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Will new plans around secondary care ‘workload dump’ help GPs?

Will new plans around secondary care ‘workload dump’ help GPs?

Rachel Carter takes a look at NHS England’s new pledges for reducing unnecessary GP bureaucracy

The Government’s latest recovery plan for general practice has sought to address an issue that has plagued GPs for years: secondary care ‘workload dump’.

This takes various forms but can include patients being sent back to their GP for further tests or investigations, or for onward referral to another consultant, or patients asking their practice to follow-up appointments on their behalf.

The recovery plan set out four measures aimed at reducing the time practice teams spend on ‘lower-value administrative work’ and work generated by issues at the primary-secondary care interface, which it said practices estimate they spend 10% to 20% of their time on.

On the face of it, these are some of the key areas GPs urgently need addressing: responsibility for onward referral; fit notes and discharge letters; call and recall, and clear points of contact for communicating with consultants.

But this is not new, even when it comes to NHS England plans. It was mentioned in the GP Forward View before. And if recent reports are anything to go by, there has been limited success.

Onward referral

What the plan says

If a patient has been referred into secondary care and they need another referral, for an immediate or a related need, the secondary care provider should make this for them, rather than sending them back to general practice which causes a further delay before being referred again.

What difference will it make?

The 2016 GP Forward View made a similar pledge, stating that onward referral in the same hospital for a non-urgent condition related to the original referral was ‘permitted’ and there was no requirement to refer back to the GP. It is also already in the NHS standard contract. But despite this, anecdotal reports from GPs suggest that onward referral is still an issue.

In July last year, Cheshire and Merseyside ICS produced a consensus document designed to tackle inappropriate transfer of work between hospitals and GPs – and one of its main principles was that onward referrals between specialists should be arranged directly. And this month, Camden LMC issued a message to practices encouraging them to submit ‘quality alerts’ to ICBs when they experience workload dump from hospital trusts, which also reiterated that ‘referrals from one consultant to another should be done directly’ where related to the original.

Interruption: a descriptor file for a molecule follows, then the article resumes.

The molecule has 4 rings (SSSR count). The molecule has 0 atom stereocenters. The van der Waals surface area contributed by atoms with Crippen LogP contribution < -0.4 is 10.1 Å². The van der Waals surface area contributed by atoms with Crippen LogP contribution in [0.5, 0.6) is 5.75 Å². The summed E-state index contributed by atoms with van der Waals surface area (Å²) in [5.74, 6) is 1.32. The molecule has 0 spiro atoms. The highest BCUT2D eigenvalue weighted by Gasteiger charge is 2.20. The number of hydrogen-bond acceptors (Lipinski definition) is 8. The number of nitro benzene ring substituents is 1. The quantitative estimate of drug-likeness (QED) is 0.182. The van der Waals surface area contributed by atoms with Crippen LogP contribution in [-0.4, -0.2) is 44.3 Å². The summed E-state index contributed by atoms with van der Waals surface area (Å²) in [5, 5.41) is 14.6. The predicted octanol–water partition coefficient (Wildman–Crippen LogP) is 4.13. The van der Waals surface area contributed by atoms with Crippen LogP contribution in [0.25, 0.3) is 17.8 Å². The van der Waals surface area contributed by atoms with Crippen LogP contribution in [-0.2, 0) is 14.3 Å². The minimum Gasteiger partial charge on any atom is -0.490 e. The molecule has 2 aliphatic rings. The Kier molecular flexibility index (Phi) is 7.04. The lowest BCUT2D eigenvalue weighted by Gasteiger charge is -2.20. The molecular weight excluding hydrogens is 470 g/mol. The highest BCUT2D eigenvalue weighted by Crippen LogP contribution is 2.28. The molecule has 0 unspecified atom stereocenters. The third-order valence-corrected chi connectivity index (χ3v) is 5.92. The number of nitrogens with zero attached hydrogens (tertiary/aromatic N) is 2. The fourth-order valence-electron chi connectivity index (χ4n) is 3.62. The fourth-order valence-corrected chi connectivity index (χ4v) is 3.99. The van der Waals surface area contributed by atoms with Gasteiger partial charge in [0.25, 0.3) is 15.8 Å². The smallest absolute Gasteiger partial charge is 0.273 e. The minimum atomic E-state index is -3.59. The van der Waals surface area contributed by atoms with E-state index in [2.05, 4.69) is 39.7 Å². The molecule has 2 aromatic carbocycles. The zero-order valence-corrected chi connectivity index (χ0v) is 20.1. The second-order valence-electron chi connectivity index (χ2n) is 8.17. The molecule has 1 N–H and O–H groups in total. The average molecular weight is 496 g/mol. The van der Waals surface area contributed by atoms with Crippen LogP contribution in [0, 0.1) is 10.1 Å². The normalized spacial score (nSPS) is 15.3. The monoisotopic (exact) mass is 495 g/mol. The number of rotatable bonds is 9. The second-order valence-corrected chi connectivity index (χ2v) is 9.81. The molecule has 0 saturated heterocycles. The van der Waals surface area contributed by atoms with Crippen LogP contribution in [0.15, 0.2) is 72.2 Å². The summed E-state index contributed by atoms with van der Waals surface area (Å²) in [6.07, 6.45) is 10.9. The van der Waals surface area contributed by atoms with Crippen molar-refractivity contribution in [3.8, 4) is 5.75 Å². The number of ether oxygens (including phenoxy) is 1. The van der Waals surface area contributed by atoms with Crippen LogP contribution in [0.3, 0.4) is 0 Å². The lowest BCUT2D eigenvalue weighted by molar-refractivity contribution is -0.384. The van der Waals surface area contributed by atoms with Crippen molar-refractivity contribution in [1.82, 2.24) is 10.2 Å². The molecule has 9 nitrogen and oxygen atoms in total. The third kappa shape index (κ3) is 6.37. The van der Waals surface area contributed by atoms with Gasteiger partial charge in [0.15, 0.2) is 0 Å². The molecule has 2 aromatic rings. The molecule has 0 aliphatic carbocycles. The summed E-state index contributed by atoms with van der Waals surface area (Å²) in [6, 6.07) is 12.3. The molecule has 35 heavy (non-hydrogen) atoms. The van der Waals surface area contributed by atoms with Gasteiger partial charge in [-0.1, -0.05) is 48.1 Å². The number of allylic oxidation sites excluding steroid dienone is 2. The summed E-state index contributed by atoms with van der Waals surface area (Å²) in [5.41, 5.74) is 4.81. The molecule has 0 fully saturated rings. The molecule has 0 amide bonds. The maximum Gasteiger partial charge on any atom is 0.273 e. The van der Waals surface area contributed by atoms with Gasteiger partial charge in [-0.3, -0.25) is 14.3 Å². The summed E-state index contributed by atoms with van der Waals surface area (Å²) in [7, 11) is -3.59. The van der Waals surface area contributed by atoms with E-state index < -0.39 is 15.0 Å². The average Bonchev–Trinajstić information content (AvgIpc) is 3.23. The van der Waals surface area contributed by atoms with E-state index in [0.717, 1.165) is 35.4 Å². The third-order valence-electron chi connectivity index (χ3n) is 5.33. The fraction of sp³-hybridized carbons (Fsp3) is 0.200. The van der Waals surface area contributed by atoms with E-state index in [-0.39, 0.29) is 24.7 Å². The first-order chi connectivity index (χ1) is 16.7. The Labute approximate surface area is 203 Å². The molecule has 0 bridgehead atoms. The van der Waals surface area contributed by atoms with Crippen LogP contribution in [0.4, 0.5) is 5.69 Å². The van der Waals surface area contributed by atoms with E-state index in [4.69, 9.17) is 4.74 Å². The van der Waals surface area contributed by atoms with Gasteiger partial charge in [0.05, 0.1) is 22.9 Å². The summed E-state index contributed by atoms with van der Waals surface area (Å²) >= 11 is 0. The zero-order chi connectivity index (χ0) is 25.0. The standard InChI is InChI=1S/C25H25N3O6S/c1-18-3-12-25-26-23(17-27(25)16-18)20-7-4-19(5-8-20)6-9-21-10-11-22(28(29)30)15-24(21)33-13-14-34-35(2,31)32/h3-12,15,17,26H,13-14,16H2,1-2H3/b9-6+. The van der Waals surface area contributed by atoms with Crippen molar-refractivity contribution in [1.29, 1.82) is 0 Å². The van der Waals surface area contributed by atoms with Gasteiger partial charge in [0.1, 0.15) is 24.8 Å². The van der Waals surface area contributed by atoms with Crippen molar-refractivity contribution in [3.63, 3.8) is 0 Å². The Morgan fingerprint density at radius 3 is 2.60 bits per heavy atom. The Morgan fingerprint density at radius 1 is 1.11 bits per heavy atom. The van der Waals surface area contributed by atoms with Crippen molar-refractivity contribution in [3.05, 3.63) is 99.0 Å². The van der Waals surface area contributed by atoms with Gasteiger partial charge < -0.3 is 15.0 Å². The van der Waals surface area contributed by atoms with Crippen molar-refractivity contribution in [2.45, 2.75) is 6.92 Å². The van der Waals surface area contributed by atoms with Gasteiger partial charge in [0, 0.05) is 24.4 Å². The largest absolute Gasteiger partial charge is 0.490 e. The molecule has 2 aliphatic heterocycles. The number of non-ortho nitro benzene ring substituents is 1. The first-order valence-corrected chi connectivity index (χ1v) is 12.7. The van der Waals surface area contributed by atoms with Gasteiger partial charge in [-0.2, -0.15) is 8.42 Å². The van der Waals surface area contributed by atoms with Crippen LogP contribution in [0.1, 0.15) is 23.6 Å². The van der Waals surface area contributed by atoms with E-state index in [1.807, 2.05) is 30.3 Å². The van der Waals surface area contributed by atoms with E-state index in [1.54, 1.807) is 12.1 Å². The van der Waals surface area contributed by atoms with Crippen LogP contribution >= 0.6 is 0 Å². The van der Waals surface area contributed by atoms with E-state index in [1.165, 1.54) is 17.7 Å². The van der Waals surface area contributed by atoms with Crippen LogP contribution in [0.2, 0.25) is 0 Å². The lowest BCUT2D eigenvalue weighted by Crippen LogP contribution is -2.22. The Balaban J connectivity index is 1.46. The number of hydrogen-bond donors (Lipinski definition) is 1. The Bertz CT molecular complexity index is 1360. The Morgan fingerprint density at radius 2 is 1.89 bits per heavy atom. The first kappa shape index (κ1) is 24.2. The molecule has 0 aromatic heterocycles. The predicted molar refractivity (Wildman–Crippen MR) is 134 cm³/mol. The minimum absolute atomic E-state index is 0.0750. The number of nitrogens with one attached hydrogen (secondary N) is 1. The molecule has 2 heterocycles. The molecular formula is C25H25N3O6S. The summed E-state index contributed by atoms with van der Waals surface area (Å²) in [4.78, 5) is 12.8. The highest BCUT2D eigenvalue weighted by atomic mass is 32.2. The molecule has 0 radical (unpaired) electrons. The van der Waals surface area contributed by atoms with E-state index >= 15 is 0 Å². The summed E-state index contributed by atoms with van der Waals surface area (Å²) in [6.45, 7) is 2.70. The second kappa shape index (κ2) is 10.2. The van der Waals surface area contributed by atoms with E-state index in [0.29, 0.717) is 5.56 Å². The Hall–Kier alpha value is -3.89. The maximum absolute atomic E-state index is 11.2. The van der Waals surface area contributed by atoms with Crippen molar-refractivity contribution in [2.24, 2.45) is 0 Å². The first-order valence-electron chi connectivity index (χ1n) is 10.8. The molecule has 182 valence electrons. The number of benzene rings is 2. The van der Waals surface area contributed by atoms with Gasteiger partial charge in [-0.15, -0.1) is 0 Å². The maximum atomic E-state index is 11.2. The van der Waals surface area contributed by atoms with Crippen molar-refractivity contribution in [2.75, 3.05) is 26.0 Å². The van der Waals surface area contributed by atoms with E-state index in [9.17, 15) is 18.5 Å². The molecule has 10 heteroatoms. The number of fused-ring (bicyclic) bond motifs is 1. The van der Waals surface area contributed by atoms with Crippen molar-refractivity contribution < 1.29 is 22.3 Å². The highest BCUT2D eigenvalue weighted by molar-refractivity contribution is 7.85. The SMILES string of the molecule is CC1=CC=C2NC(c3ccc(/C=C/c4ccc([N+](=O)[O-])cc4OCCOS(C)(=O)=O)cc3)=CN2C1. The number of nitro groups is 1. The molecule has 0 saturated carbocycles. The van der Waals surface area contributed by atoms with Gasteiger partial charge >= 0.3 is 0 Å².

The plan does not indicate that NHS England will be taking any further steps to enforce this, other than ICBs being asked to provide a progress update later this year.

Complete care (fit notes and discharge letters)

What the plan says

Trusts should ensure that on discharge or after an outpatient appointment, patients receive everything they need, rather than – as too often happens now – leaving patients to return prematurely to their practice, which often does not know what they need. Therefore, where patients need them, fit notes should be issued which include any appropriate information on adjustments that could support and enable returns to employment following this period, avoiding unnecessary return appointments to general practice. Discharge letters should highlight clear actions for general practice (including prescribing medications required).

Also, by 30 November 2023, providers of NHS-funded secondary care services should have implemented the capability to issue a fit note electronically. From December this means hospital staff will more easily be able to issue patients with a fit note by text or email alongside other discharge papers, further preventing unnecessary return appointments.